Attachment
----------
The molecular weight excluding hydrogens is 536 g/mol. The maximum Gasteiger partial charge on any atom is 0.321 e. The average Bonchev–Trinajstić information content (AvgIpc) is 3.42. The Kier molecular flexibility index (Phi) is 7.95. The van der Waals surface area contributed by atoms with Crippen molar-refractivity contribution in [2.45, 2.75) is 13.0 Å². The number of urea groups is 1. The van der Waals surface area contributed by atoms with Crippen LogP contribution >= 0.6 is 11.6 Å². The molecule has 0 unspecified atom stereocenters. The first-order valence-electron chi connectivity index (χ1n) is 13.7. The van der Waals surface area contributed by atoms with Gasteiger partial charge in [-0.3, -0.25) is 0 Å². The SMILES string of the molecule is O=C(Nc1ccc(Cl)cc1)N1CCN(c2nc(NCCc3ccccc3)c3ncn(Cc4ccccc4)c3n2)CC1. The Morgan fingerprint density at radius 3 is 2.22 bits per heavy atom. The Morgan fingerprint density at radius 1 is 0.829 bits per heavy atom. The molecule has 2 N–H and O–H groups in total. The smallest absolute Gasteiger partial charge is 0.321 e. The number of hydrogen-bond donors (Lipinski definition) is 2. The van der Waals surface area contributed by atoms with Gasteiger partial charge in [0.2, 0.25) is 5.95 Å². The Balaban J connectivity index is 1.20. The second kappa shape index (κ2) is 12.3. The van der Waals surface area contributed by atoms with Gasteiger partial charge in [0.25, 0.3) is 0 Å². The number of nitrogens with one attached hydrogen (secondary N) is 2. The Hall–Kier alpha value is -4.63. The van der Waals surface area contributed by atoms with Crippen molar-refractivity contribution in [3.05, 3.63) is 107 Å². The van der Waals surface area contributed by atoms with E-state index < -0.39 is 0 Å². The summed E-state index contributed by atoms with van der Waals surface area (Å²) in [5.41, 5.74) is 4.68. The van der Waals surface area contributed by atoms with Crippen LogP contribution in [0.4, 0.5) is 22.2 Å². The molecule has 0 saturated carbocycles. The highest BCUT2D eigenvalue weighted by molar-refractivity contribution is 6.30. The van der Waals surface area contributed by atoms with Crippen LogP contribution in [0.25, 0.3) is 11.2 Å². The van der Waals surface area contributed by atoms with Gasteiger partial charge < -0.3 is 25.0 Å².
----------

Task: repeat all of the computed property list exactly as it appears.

The molecular weight excluding hydrogens is 536 g/mol. The maximum Gasteiger partial charge on any atom is 0.321 e. The average Bonchev–Trinajstić information content (AvgIpc) is 3.42. The Kier molecular flexibility index (Phi) is 7.95. The van der Waals surface area contributed by atoms with Crippen molar-refractivity contribution in [2.45, 2.75) is 13.0 Å². The number of urea groups is 1. The van der Waals surface area contributed by atoms with Crippen LogP contribution >= 0.6 is 11.6 Å². The molecule has 0 unspecified atom stereocenters. The first-order valence-electron chi connectivity index (χ1n) is 13.7. The van der Waals surface area contributed by atoms with Gasteiger partial charge in [-0.3, -0.25) is 0 Å². The SMILES string of the molecule is O=C(Nc1ccc(Cl)cc1)N1CCN(c2nc(NCCc3ccccc3)c3ncn(Cc4ccccc4)c3n2)CC1. The Morgan fingerprint density at radius 3 is 2.22 bits per heavy atom. The Morgan fingerprint density at radius 1 is 0.829 bits per heavy atom. The molecule has 2 N–H and O–H groups in total. The smallest absolute Gasteiger partial charge is 0.321 e. The number of hydrogen-bond donors (Lipinski definition) is 2. The van der Waals surface area contributed by atoms with Gasteiger partial charge in [0.2, 0.25) is 5.95 Å². The Balaban J connectivity index is 1.20. The second kappa shape index (κ2) is 12.3. The van der Waals surface area contributed by atoms with Gasteiger partial charge in [0.25, 0.3) is 0 Å². The number of nitrogens with one attached hydrogen (secondary N) is 2. The Hall–Kier alpha value is -4.63. The van der Waals surface area contributed by atoms with Crippen molar-refractivity contribution in [3.05, 3.63) is 107 Å². The van der Waals surface area contributed by atoms with E-state index < -0.39 is 0 Å². The summed E-state index contributed by atoms with van der Waals surface area (Å²) in [5.41, 5.74) is 4.68. The van der Waals surface area contributed by atoms with Crippen LogP contribution in [0.4, 0.5) is 22.2 Å². The molecule has 0 saturated carbocycles. The highest BCUT2D eigenvalue weighted by molar-refractivity contribution is 6.30. The van der Waals surface area contributed by atoms with Crippen LogP contribution in [0.25, 0.3) is 11.2 Å². The van der Waals surface area contributed by atoms with Gasteiger partial charge < -0.3 is 25.0 Å².